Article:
Service Delay – Splash EP


Every goddamn year this happens. ‘Top Ten Season’ comes around, I sweat my ass of figuring out which of these gems I dove my face into like the golden muff in the sky, and seconds later another diamond in the rough finds its way into my ears like a parasite. Said parasite today is continuing the recent trend of keeping the existence of spectacular late-stage emo and post-punk with a little Toronto-based love (of fucking course) for Service Delay. As I write this hastily and realize all of these things together, I can only giggle and tip my imaginary hat to such a clever little combination.

Service delay bring a kind of groovy angst that has always and will always speak to my sad drunk heart. We’ll get into what these ‘416’ cats are missing momentarily but what they bring in spades in painfully attractive song structure, incredibly well placed releases of angst, and sing along quality to cry to your mommy and daddy about. Think of the groove of The Flatliners, the utter morosity of Brand New, and the pure structural oddity that is La Dispute coming together in a spectacular jizz sock of addictively nostalgic and enthralling post punk. There, ya got Service Delay and their EP Splash in what can only be described as a crunchy nutshell.

Splash is three fucking songs soaking wet but somehow brings the compositional weight of a whole album. Though I want more, I’m not begging for it. That all being said, for all of its beauties, there isn’t the next My Chemical Romance here. Where writing wise, this should absolutely be the golden standard for pop punk, post punk, or even late stage emo bands should aspire for, there are some studio and executional short comings here that can’t be ignored. Guitar tones from front to back could absolutely bring more warmth to the masses and should stand at the front of priority. Where the drum section is displayed magnificently skill wise, the programming and tone work here also definitely feels boxy and slightly lacking in high end or a bit of sharpness if you will. Last but not least, there’s no questioning that although the vocal section is intensely diverse and captivating, there is a culpable amount of notes and sections of these songs that are sung a bit too flat to escape. Where it’s angsty and full throttle sadness, it’s absolutely fucking spectacular, but where a standalone voice is found, things could be brighter.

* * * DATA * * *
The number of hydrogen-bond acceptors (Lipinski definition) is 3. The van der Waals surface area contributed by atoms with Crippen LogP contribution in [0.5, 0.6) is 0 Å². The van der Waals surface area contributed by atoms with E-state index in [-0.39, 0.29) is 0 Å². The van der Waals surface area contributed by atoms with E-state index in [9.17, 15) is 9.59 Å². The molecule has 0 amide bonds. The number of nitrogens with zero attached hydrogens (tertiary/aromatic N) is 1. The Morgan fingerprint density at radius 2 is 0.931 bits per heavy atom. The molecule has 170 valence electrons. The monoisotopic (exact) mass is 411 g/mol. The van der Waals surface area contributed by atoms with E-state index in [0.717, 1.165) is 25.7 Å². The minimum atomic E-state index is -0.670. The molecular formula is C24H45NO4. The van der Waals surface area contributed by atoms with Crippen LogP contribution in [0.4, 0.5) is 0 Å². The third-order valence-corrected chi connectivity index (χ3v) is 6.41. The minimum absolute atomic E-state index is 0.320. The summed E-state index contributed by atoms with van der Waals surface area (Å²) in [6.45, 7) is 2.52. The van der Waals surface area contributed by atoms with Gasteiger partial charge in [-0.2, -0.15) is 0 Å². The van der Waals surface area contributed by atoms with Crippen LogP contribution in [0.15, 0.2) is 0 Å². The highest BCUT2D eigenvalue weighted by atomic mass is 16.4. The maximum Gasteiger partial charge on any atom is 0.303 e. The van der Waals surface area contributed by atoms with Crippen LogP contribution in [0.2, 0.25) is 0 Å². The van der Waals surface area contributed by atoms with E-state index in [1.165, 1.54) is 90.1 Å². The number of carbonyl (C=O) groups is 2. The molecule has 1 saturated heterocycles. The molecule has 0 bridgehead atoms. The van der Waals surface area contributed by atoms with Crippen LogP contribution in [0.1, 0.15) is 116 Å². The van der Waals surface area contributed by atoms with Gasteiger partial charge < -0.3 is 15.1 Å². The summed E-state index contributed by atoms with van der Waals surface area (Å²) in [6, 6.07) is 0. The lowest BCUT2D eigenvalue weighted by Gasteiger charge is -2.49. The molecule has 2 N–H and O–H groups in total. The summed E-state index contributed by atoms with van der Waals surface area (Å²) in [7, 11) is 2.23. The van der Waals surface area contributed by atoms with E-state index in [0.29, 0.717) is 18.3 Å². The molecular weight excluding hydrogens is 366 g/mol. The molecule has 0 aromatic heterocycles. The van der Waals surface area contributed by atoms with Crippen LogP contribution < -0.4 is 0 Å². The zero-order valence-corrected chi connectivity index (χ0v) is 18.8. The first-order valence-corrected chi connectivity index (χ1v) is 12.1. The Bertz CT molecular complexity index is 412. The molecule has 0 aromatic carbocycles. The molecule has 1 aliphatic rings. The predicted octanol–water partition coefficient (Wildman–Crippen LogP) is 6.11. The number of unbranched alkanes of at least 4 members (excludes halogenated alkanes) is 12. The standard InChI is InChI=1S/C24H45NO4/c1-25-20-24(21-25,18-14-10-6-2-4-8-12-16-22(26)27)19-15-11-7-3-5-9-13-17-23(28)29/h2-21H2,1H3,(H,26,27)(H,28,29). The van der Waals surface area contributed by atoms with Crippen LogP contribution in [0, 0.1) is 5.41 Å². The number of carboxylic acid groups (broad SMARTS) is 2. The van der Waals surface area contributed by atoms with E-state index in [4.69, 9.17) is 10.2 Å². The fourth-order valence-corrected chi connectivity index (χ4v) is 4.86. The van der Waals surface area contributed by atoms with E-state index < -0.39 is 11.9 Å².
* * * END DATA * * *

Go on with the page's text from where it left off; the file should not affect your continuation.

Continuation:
At the end of all this, I can say confidently that this short lived yet still meaty EP would not have ended up on the top ten, but without any shadow of doubt, these ‘sadbois’ had me sold at “Shores.” If you dudes are reading this, come show me what you got in a live room so I can dump my wallet out on your t-shirts.

Written by Jason Greenberg
*edited by Danielle Kenedy

About Jason Greenberg 154 Articles
On the first day, the Lord said "Let there be Bucketlist," and all of human kind then became aware of the incredulity or abysmally flaccid result on their attempt at Art. On the second day, the Lord said "Jason, go review that show you're going to on Friday," and begrudgingly, a review was made. What the world was for Jason Greenberg before that point is either completely unimportant or mildly pornographic, but the world of today after many years of serving his Queen has brought him opportunity, hardship, and a whole lot of Bucketlist patches on indiscriminate pieces of clothing. You may see him lugging your band's equipment and yelling at you aimlessly about the useless construct of time. You may see him expelling a noise not fully understood by humankind at the end of a microphone. You may even see him swimming in an ocean of poutine, but you will always see him as his true self, a sentient and obnoxious Bucketlist Music Reviews Billboard.

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